The arrest of the alleged leader of Basque terror group ETA has dealt a blow to the organization, but it's unlikely to bring an end to attacks in Spain, according to experts.
"Long live ETA," Lopez Pena kept screaming as he was led away
Shortly before midnight on Tuesday, May 20, Spanish and French special forces raided an apartment near the train station in Bordeaux. The four people inside it were armed, but had no time to resist arrest.
One of those arrested was Javier Lopez Pena, also known as "Thierry." He'll turn 50 next week and is seen as the head of the terror group ETA. Spanish Interior Minister Alfredo Perez Rubalcaba said that this was "not just another arrest," adding that investigators had caught the person "with the most military and political weight in ETA." Three other high-ranking ETA terrorists, two men and a woman, were also taken into custody.
Javier Lopez Pena is seen as an uncompromising hardliner within ETA. He's allegedly responsible for pushing the organization back to a strategy of terror. According to investigators, he ordered the bomb attack on Madrid's Barajas airport in December 2006 that killed two Ecuadorians.
A string of attacks
Madrid's airport after the bombing
The attack ended a ceasefire that ETA and the Socialist government of Jose Luis Rodriguez Zapatero had agreed on. Since then, ETA has bombed itself back into the minds of Spaniards.
Two days ahead of the March parliamentary elections, ETA killed a former Socialist city councilman in front of his wife and daughter. Last week, a Guardia Civil police officer died in a bomb attack. ETA had not issued its customary warning ahead of the bombing. And on Monday, ETA exploded a bomb outside a yacht club frequented by Basque entrepreneurs.
"Without a doubt, the arrests are a hard blow to ETA," said Soeren Brinkmann, an expert on Spain at the University of Nuremberg-Erlangen. "But it's not the death blow to the terror organization."
Brinkmann added that he expected more bomb attacks. He believes that ETA used the 2006 ceasefire to regroup and renew its structures.
"ETA presented itself stronger than ever in 2007," he said.
Spain 's hydra
ETA has always managed to regroup
During the 40 years of ETA's existence, people have often talked about a "hard blow" to the terror group. There's a long list of high-ranking ETA members who have been arrested. But new heads kept emerging as old ones were cut off. The one thing that was for certain was that there would always be another bomb.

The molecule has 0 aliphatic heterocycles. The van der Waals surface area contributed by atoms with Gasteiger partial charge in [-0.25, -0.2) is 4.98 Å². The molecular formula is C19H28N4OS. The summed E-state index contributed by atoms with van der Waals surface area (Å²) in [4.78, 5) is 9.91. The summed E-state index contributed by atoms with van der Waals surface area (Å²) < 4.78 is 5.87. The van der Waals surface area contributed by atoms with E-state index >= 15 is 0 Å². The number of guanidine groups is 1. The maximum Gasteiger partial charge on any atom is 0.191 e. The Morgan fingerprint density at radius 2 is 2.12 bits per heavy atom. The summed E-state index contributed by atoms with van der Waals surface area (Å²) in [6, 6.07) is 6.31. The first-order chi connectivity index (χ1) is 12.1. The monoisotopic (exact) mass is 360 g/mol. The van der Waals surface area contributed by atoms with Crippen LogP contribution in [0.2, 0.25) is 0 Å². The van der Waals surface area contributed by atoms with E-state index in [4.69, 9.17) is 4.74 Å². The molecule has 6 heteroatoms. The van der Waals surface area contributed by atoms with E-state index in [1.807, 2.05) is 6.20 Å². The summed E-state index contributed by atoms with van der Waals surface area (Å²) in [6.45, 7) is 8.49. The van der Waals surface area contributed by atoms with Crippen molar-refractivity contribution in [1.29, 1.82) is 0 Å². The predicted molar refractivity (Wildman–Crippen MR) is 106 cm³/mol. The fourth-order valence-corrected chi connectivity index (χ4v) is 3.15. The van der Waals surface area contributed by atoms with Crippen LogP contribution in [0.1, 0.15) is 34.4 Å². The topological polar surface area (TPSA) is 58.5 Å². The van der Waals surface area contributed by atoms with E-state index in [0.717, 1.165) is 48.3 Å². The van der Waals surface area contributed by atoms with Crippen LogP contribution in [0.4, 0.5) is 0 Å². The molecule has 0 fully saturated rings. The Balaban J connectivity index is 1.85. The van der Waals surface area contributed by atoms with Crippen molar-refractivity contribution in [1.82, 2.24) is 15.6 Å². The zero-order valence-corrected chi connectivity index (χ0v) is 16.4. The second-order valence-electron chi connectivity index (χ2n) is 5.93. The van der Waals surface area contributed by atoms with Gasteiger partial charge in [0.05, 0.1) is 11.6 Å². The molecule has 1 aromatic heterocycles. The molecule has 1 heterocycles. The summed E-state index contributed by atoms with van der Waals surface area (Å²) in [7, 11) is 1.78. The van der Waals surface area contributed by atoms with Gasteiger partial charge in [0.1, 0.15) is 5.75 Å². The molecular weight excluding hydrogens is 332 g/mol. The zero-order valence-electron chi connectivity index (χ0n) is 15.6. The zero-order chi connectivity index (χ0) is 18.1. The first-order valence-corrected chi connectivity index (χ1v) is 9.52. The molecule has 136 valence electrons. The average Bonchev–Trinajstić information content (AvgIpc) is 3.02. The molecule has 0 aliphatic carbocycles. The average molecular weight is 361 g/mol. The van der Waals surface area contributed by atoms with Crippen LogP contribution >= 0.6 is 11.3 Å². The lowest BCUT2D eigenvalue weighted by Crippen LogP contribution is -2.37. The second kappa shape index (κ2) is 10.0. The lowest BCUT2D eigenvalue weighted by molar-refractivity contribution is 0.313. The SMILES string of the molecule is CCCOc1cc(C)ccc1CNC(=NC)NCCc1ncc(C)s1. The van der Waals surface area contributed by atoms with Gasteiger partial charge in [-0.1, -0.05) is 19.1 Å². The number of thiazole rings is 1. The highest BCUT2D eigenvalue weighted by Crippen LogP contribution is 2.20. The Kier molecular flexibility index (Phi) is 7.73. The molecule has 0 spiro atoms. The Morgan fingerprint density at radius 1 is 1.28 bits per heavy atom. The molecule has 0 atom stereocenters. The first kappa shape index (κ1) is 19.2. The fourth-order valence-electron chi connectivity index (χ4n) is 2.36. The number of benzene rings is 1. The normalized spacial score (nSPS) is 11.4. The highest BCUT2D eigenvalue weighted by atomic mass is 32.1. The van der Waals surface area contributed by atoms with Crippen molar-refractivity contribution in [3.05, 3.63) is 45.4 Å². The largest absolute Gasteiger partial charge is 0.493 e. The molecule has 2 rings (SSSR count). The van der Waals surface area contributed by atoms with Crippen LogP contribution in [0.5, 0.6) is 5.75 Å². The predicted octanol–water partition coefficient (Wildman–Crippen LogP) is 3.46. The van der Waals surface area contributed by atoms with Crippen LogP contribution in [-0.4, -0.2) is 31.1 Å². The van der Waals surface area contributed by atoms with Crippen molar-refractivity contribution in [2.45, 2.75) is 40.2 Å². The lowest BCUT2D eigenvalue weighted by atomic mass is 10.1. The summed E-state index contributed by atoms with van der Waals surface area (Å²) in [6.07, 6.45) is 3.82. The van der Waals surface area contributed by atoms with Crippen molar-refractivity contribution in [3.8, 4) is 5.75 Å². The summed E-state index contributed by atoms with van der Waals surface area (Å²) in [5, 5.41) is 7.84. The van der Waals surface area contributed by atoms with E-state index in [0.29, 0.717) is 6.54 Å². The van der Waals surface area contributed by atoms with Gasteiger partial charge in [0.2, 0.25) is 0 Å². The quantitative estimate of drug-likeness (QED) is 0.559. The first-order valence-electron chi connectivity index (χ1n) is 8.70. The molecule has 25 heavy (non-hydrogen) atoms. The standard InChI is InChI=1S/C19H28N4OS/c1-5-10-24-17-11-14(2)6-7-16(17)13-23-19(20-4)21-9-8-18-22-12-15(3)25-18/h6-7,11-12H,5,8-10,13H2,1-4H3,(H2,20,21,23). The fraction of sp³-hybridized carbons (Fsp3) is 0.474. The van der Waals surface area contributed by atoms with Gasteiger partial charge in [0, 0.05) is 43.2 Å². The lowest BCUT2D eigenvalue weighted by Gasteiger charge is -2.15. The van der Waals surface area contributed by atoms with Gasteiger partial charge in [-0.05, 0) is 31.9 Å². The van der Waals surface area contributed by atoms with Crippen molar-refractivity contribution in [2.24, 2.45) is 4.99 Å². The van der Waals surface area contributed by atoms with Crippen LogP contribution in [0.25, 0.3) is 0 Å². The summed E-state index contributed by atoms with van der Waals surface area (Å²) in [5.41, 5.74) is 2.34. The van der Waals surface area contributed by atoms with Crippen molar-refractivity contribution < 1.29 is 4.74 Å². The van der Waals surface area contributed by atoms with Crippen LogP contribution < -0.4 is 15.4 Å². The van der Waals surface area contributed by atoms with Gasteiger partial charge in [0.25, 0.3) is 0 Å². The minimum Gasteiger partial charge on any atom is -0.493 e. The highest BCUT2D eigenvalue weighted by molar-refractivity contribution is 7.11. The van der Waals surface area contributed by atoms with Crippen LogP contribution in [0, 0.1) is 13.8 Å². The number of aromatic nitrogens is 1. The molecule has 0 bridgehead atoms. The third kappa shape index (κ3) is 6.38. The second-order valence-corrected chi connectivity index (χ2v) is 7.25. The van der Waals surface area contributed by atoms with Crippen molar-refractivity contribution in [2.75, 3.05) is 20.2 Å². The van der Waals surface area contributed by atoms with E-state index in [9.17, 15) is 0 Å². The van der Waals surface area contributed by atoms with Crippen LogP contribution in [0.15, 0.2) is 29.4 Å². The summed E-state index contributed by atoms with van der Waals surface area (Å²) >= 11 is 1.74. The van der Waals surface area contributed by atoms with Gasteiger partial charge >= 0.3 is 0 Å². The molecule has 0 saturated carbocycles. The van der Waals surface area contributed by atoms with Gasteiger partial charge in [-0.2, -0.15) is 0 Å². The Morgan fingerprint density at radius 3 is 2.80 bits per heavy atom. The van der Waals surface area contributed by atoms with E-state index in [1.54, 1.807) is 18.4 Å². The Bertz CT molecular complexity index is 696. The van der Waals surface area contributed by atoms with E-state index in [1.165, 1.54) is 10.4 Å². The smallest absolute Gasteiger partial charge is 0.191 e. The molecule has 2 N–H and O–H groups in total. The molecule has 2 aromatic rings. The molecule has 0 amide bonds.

Ludger Mees, a German professor who has been studying Basque nationalism at the University of Bilbao for years, also doesn't believe the end of ETA is near.
"I'm optimistic, though, because the backing for ETA has radically dropped," he said, adding that even radical Basques no longer believe that it's legitimate to kill for an independent Basque Country.
No time to talk
Most Spaniards want peace, but when will it come?
The region will continue to remain the bone of contention for Spain's democracy. The nationalist Basque head of government Juan Jose Ibarretxe wants a referendum in October to decide on Basque Country's right to self-determination. He plans to let the Basque parliament vote on this in June, but even his own party is deeply split on the matter. The central government in Madrid, however, categorically rejects the plan as unconstitutional.
"We will not accept adventures and journeys that lead nowhere," Zapatero said Tuesday after meeting Ibarretxe in Madrid.
The experts don't expect Zapatero to change his anti-terror policies in the near future. He abruptly changed his strategy after ETA ended the ceasefire and has become "less willing to compromise than ever," Brinkmann said.
Political observers believe it's highly unlikely new negotiations with ETA will take place any time soon.